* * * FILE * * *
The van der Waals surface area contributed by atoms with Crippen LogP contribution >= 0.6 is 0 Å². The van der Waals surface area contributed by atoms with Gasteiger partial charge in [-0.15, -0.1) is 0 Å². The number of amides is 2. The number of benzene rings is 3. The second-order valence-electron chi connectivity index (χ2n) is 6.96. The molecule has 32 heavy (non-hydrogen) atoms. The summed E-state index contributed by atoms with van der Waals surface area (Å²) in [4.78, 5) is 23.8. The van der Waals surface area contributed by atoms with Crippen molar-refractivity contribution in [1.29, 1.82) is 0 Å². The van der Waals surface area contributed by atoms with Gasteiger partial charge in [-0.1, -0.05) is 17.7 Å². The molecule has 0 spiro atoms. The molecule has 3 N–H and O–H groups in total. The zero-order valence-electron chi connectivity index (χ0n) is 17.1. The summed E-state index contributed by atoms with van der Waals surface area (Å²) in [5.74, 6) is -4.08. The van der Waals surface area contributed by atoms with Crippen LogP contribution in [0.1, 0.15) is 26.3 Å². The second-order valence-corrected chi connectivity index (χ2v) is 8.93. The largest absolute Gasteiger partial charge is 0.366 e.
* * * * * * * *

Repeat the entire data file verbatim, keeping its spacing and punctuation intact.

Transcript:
The van der Waals surface area contributed by atoms with Crippen LogP contribution >= 0.6 is 0 Å². The van der Waals surface area contributed by atoms with Gasteiger partial charge in [-0.15, -0.1) is 0 Å². The number of amides is 2. The number of benzene rings is 3. The second-order valence-electron chi connectivity index (χ2n) is 6.96. The molecule has 32 heavy (non-hydrogen) atoms. The summed E-state index contributed by atoms with van der Waals surface area (Å²) in [4.78, 5) is 23.8. The van der Waals surface area contributed by atoms with Crippen molar-refractivity contribution in [1.29, 1.82) is 0 Å². The van der Waals surface area contributed by atoms with Gasteiger partial charge in [-0.1, -0.05) is 17.7 Å². The molecule has 0 spiro atoms. The molecule has 3 N–H and O–H groups in total. The zero-order valence-electron chi connectivity index (χ0n) is 17.1. The summed E-state index contributed by atoms with van der Waals surface area (Å²) in [5.74, 6) is -4.08. The van der Waals surface area contributed by atoms with Crippen LogP contribution in [0.1, 0.15) is 26.3 Å². The second-order valence-corrected chi connectivity index (χ2v) is 8.93. The largest absolute Gasteiger partial charge is 0.366 e.